These are both memory-poems which emerge from my early days as a middle school teacher, a career I landed in because I wanted to avoid military service and once that threat passed didn’t know what else to do with myself. I didn’t exactly cover myself in glory those days, as these poems reveal. I learned a lot, however, which isn’t exactly the purpose of public education, nor was it what they paid me for. I’d like to think I’ve given back in other ways since. See alanwalowitz.com for more.
In Favor of Forgetting
(Jamaica, NY, 1973)
If ever I mistook myself for a teacher,
there was Cassandra
in the middle row, first seat
and smack in front of my face
to remind me otherwise.
Even after a year separating subjects from verbs,
counting syllables in words she couldn’t pronounce,
and this white-boy-come-to-the-ghetto
reading from Famous Myths and Legends
he was sure would save her
from the world falling apart before our eyes--
the sacking of Troy, false promises from the gods,
a life that would be less, no matter how she wailed.
She’d call me Mr. Thing, claimed
she couldn’t remember my name.
But what if it turns out
refusing to remember
is the very thing you need
to get you through this life?
first appeared in The A3 Review
Guys like us
(Jamaica, NY 1973)
I wasn’t exactly Teacher of the Year,
but classes were small and that limited the damage.
A lot of kids never came to school
except for lunch some days and always the last of the month
when free bus passes were handed out--
then there was Title One, LBJ’s bonanza
which would have made things more right--
except for guys like us. No matter.
Our failures would lead to full employment in some jungle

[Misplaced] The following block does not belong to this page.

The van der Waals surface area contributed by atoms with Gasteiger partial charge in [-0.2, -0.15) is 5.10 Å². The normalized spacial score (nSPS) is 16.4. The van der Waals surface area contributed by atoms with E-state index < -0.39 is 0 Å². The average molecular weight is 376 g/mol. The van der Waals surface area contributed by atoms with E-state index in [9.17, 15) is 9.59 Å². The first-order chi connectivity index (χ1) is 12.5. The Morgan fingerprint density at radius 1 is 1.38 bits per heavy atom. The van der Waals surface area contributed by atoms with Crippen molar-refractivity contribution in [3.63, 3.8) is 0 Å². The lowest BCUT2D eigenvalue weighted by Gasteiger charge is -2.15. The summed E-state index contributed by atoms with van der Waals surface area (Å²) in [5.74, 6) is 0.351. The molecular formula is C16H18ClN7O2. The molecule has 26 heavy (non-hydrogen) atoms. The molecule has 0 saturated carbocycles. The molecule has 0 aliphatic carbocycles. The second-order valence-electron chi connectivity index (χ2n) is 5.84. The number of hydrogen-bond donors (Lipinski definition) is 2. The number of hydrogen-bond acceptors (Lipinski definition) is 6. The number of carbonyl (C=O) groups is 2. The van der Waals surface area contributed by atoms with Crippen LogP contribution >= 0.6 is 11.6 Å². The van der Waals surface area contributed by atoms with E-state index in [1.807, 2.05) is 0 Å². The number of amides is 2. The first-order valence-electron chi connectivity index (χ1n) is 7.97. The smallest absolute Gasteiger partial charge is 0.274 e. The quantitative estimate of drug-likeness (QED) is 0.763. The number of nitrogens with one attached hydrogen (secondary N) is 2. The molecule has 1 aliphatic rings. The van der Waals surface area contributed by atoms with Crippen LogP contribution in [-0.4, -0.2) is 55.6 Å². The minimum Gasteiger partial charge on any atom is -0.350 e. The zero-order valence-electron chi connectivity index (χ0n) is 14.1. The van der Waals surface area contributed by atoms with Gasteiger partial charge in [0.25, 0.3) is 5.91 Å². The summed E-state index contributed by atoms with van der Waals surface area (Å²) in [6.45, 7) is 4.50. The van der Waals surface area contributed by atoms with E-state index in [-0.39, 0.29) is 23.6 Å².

where too many of these kids were headed--
so guys like us agreed to hunker down behind a desk
from 8 to 3 in this godforsaken neighborhood
to avoid a free tour ourselves and a tent in some rice field
by sending someone else’s kid in our place.
Still, some of us made sad jokes about our petty classroom trials:
At least in Nam they give you a gun,
we told each other at a bar after school,
or smoking weed way too far into a night
that would become dawn and a day
we’d slog through in shades as if the hallways were the jungle,
our heads pounding, and handed out word searches, crosswords, and rebuses--
whatever it would take for guys like us to make it through.
It felt faraway this damage I inflicted.
till the morning Clifford Glover, age 10, was shot by a cop
when walking with his pop to work
through an empty lot just a mile away--
and then I knew the game was up.
George Mackie, that kid didn't know to get out of the rain,
and used to say he preferred to sit under the flag
so he could do his work “under justice,”
looked at me different from then on
and didn’t want to hang around my room during lunch
and, whether true or not,
I swear I saw him eyeing me each afternoon
as the cops escorted us to our cars which would take us home,
to a neighborhood safe for guys like us.
None of this makes me proud
but like the doctor I’d never grow up to be
I lived by the rule: First, do no harm
and I figured none of what I did or didn’t would amount to much
especially compared to what living was bound to do.
first appeared in The New Verse News
© 2018 Alan Walowitz
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